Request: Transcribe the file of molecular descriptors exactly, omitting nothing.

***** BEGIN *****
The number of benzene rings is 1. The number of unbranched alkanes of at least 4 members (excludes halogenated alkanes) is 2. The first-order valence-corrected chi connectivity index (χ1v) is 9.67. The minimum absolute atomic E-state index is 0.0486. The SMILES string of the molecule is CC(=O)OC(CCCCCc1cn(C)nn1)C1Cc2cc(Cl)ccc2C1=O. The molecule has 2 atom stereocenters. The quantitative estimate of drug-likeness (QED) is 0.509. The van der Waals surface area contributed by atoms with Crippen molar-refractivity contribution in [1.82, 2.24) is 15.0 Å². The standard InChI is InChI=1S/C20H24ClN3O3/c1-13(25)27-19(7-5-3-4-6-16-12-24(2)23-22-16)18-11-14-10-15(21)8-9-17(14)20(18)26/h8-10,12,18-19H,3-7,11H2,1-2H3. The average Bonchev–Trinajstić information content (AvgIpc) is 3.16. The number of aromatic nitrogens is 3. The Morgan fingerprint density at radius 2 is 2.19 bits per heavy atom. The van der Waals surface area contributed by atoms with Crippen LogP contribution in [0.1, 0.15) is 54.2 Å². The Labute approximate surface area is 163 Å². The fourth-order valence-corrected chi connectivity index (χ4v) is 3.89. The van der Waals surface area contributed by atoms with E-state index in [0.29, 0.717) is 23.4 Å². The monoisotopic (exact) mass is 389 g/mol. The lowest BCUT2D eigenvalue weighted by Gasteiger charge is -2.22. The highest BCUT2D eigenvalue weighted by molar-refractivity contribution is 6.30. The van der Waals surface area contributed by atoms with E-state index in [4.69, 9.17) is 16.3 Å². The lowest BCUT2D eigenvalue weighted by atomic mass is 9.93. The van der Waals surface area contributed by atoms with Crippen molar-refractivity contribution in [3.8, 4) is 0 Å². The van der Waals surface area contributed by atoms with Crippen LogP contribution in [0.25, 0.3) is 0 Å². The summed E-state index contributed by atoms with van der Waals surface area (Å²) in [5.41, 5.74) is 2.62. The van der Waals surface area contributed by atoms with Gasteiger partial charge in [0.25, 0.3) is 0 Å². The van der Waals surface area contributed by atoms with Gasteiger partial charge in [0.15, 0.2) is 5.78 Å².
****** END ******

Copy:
The number of benzene rings is 1. The number of unbranched alkanes of at least 4 members (excludes halogenated alkanes) is 2. The first-order valence-corrected chi connectivity index (χ1v) is 9.67. The minimum absolute atomic E-state index is 0.0486. The SMILES string of the molecule is CC(=O)OC(CCCCCc1cn(C)nn1)C1Cc2cc(Cl)ccc2C1=O. The molecule has 2 atom stereocenters. The quantitative estimate of drug-likeness (QED) is 0.509. The van der Waals surface area contributed by atoms with Crippen molar-refractivity contribution in [1.82, 2.24) is 15.0 Å². The standard InChI is InChI=1S/C20H24ClN3O3/c1-13(25)27-19(7-5-3-4-6-16-12-24(2)23-22-16)18-11-14-10-15(21)8-9-17(14)20(18)26/h8-10,12,18-19H,3-7,11H2,1-2H3. The average Bonchev–Trinajstić information content (AvgIpc) is 3.16. The number of aromatic nitrogens is 3. The Morgan fingerprint density at radius 2 is 2.19 bits per heavy atom. The van der Waals surface area contributed by atoms with Crippen LogP contribution in [0.1, 0.15) is 54.2 Å². The Labute approximate surface area is 163 Å². The fourth-order valence-corrected chi connectivity index (χ4v) is 3.89. The van der Waals surface area contributed by atoms with E-state index in [0.29, 0.717) is 23.4 Å². The monoisotopic (exact) mass is 389 g/mol. The lowest BCUT2D eigenvalue weighted by Gasteiger charge is -2.22. The highest BCUT2D eigenvalue weighted by molar-refractivity contribution is 6.30. The van der Waals surface area contributed by atoms with E-state index in [4.69, 9.17) is 16.3 Å². The lowest BCUT2D eigenvalue weighted by atomic mass is 9.93. The van der Waals surface area contributed by atoms with Crippen molar-refractivity contribution in [3.8, 4) is 0 Å². The van der Waals surface area contributed by atoms with Crippen LogP contribution in [0.25, 0.3) is 0 Å². The summed E-state index contributed by atoms with van der Waals surface area (Å²) in [5.41, 5.74) is 2.62. The van der Waals surface area contributed by atoms with Gasteiger partial charge in [0.25, 0.3) is 0 Å². The van der Waals surface area contributed by atoms with Gasteiger partial charge in [0.15, 0.2) is 5.78 Å².